U.S. House of Representative impeachment managers are pulling out all the stops this week in an attempt to convince senators from both parties that former President Donald Trump is guilty of inciting a deadly riot on Capitol Hill last month.
According to a recent poll, however, a clear majority of respondents believe the effort will ultimately fail to secure a conviction.
Just 5% of respondents are unsure
As Breitbart reported, the Rasmussen Reports survey conducted just prior to the start of the impeachment trial earlier this week signaled bad news for anti-Trump politicos by revealing that 64% of those polled indicated that they do not believe the Senate will vote to convict Trump.
At this point, a Senate conviction would do little aside from paving the way for an effort to prevent the former president from launching a future bid for federal elected office.
Even that seems all but impossible, given the fact that 17 Senate Republicans would have to vote with all Democrats in the chamber for the effort to succeed.
Out of 1,000 respondents, nearly two in three Americans do not expect a conviction. Some 28% said that it is “not very likely” and 36% responded that it is “not at all likely.”
On the other hand, a relatively paltry 11% said that a conviction is “very likely” with another 20% saying that it is “somewhat likely.” Just 5% of those polled were unsure.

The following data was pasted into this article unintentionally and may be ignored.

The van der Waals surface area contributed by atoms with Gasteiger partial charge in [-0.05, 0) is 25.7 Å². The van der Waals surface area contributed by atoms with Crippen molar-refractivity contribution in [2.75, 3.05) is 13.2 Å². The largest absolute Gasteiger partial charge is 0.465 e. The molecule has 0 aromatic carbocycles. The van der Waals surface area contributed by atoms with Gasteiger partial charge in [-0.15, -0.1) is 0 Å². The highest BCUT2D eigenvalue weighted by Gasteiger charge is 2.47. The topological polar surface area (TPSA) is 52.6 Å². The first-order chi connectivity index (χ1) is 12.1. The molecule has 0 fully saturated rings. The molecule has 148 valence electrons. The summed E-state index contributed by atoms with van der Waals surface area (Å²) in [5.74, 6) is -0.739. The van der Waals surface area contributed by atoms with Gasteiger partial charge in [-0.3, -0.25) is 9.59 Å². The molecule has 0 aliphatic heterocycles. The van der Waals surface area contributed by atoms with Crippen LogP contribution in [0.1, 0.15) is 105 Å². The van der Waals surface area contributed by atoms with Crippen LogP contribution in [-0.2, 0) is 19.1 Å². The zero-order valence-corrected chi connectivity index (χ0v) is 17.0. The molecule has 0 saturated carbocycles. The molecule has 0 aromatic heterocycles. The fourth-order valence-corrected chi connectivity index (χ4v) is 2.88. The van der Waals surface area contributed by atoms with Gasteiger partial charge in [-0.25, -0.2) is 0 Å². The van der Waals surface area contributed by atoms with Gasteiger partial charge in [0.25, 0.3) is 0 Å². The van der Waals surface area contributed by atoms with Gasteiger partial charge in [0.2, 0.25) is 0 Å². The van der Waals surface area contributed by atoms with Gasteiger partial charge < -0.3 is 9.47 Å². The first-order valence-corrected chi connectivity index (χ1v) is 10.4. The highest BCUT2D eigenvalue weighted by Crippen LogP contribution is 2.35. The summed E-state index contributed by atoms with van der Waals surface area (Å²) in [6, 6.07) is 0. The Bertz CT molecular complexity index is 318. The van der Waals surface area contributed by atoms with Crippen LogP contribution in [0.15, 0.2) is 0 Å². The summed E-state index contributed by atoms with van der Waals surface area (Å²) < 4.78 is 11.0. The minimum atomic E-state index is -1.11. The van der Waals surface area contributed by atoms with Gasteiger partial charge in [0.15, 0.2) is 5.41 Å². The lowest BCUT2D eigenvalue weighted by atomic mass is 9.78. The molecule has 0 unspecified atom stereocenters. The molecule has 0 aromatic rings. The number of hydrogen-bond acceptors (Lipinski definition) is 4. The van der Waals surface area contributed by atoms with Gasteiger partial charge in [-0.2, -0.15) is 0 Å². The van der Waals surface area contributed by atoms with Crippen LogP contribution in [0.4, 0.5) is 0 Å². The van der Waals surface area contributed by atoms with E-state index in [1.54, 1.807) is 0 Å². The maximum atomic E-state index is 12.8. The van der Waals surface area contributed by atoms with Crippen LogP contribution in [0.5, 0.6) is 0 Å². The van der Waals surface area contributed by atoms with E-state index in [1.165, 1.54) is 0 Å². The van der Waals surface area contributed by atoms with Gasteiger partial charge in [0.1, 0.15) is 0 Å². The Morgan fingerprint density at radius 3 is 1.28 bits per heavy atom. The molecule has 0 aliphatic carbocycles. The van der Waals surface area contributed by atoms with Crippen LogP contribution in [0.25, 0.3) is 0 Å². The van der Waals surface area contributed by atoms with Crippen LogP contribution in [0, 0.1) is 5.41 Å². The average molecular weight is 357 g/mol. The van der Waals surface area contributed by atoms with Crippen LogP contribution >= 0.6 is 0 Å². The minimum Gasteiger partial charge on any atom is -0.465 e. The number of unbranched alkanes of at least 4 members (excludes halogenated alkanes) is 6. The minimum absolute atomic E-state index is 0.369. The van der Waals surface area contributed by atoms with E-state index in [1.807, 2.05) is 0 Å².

“Making a mockery of Congress”
As might be expected, a greater number of Republicans than Democrats believed that the Democratic-led effort is unlikely. More than half of the Democrats surveyed, however, were also skeptical.
A number of high-profile elected officials also feel the same way, with many of them publicly voicing their opposition to the prospect of holding a trial in the first place.
One such lawmaker is U.S. Sen. Kevin Cramer (R-ND), who criticized House Speaker Nancy Pelosi (D-CA) for initiating the impeachment process.
“As a response to her view that Donald Trump demeaned the Office of the President, the House Speaker is now making a mockery of Congress and one of the most serious institutions in our country,” he said, further describing the effort as “disgusting.”
Sen. Rand Paul (R-KY) led his party’s charge against the Democratic pursuit, writing in a recent op-ed: “But where is the other side? Where were they all last year when political violence ravaged our cities, when people could barely dine or walk the streets in many places? When businesses burned and people were injured or killed by mobs?”